Baby fat not just for babies

By HSC Staff Writer • Published: August 3rd, 2006
Category: Health in a Heartbeat

Those chubby bellies and cherubic cheeks may be so cute you can’t stop yourself from pinching them. But baby fat may be more of a problem than most parents think.

Most of us believe baby fat magically melts away when a child hits a certain age. However, a new study shows that most of the time, baby fat sticks around for adolescence and adulthood too.

One-quarter of the more than five-thousand children British researchers studied were heavy by the time they were eleven. Nearly all of them were still overweight or obese when they turned sixteen, shattering the myth that children lose their baby fat during their teenage years.

Experts say the battle of the bulge needs to be fought early, before children learn unhealthy eating patterns that can last a lifetime. Good habits, such as exercising and eating right, ideally should be learned before children start school.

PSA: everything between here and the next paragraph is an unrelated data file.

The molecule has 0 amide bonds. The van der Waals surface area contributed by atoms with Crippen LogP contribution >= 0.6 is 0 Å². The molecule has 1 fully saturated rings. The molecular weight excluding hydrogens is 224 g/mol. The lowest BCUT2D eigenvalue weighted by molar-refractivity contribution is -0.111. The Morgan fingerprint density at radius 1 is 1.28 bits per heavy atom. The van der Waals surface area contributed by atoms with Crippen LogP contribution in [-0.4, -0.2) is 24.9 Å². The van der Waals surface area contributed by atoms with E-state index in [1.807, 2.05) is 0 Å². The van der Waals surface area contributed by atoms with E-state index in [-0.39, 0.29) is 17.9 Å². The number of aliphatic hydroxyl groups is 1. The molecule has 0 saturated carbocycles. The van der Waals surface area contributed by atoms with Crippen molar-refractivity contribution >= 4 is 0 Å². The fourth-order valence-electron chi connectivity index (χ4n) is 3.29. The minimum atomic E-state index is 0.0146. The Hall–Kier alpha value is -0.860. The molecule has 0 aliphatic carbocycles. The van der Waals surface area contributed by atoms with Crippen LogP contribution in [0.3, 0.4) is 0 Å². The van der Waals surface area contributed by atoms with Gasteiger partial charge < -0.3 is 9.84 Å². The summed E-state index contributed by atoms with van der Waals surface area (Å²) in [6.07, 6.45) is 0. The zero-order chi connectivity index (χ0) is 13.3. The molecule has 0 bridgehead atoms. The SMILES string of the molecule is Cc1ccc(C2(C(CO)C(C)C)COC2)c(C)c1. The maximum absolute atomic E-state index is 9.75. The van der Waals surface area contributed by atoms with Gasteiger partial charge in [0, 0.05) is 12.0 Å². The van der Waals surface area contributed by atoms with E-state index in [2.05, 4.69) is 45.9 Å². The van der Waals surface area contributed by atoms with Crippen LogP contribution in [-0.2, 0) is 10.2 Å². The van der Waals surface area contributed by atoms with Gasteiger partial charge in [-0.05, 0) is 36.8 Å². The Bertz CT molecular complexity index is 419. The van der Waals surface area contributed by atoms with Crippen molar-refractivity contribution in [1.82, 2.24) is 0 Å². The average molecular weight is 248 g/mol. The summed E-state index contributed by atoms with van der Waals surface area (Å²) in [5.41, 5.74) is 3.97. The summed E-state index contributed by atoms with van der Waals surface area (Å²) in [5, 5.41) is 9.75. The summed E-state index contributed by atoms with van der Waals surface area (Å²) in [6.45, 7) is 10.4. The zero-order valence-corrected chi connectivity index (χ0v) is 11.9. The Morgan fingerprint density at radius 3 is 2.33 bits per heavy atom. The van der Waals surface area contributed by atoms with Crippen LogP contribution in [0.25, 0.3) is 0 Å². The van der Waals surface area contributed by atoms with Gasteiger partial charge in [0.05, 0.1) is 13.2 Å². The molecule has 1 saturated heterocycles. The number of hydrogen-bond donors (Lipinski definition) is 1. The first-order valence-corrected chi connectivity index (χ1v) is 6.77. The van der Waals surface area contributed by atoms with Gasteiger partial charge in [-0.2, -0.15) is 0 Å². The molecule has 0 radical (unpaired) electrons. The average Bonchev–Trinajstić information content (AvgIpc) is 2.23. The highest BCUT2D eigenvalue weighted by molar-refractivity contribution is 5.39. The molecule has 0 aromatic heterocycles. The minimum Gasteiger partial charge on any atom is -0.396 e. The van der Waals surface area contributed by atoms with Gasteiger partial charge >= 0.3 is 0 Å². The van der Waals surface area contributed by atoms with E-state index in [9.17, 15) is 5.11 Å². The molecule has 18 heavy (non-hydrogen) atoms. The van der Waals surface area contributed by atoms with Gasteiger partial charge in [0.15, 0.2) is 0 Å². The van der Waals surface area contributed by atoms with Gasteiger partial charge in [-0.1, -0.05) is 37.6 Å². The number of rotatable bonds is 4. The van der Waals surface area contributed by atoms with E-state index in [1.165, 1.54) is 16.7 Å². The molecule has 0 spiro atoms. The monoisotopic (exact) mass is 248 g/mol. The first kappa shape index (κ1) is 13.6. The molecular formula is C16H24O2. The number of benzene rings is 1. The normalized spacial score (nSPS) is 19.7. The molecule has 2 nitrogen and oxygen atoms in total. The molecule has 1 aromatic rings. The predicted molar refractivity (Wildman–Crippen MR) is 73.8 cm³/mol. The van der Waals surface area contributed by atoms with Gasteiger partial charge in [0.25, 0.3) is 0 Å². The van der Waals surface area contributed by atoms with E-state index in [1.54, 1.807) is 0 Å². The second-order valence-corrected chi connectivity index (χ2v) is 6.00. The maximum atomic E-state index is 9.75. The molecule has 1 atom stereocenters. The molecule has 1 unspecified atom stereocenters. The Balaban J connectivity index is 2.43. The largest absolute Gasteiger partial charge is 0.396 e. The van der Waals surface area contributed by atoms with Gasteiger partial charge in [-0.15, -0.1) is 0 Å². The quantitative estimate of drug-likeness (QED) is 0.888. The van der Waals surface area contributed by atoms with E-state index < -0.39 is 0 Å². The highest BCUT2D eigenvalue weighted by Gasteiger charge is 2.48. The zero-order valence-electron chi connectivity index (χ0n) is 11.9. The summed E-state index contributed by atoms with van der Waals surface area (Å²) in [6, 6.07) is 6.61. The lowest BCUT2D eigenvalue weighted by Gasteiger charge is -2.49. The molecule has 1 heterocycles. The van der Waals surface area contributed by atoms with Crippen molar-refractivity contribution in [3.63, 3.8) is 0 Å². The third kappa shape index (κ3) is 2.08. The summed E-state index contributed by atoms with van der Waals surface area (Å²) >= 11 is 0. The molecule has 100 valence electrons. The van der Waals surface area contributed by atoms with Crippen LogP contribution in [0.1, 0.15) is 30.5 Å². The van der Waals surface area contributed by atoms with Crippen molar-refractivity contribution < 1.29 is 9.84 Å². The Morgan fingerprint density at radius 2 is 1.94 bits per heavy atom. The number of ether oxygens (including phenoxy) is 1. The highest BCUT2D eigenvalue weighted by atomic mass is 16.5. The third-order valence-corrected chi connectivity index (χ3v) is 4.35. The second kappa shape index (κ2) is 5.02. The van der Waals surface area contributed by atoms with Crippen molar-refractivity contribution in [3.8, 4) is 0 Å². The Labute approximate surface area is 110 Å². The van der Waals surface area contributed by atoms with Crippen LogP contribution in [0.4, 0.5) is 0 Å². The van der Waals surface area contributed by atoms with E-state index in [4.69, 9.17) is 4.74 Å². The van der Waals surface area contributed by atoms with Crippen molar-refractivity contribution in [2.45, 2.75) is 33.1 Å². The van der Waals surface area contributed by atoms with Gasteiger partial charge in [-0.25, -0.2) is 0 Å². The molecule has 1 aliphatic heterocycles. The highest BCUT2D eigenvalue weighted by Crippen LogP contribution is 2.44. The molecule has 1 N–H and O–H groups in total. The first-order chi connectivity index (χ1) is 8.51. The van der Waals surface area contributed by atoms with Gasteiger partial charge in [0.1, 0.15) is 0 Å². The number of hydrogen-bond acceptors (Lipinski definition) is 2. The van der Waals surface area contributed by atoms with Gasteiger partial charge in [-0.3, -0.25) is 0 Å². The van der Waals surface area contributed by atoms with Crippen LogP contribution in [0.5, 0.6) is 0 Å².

Parents should approach a teen’s weight problem a little more delicately, though. Criticizing a teen’s weight can just worsen the problem. Instead, experts recommend parents express their concern about additional weight gain. Parents are encouraged to make eating right easier for their children by providing healthy meal options at home and to steer children away from sedentary activities like video games.

Obesity can lead to chronic health problems, such as high blood pressure and diabetes. Researchers say it could also increase children’s risks for developing cancer when they’re older.

Chubby cheeks may be adorable, but it’s better to be healthy than cute.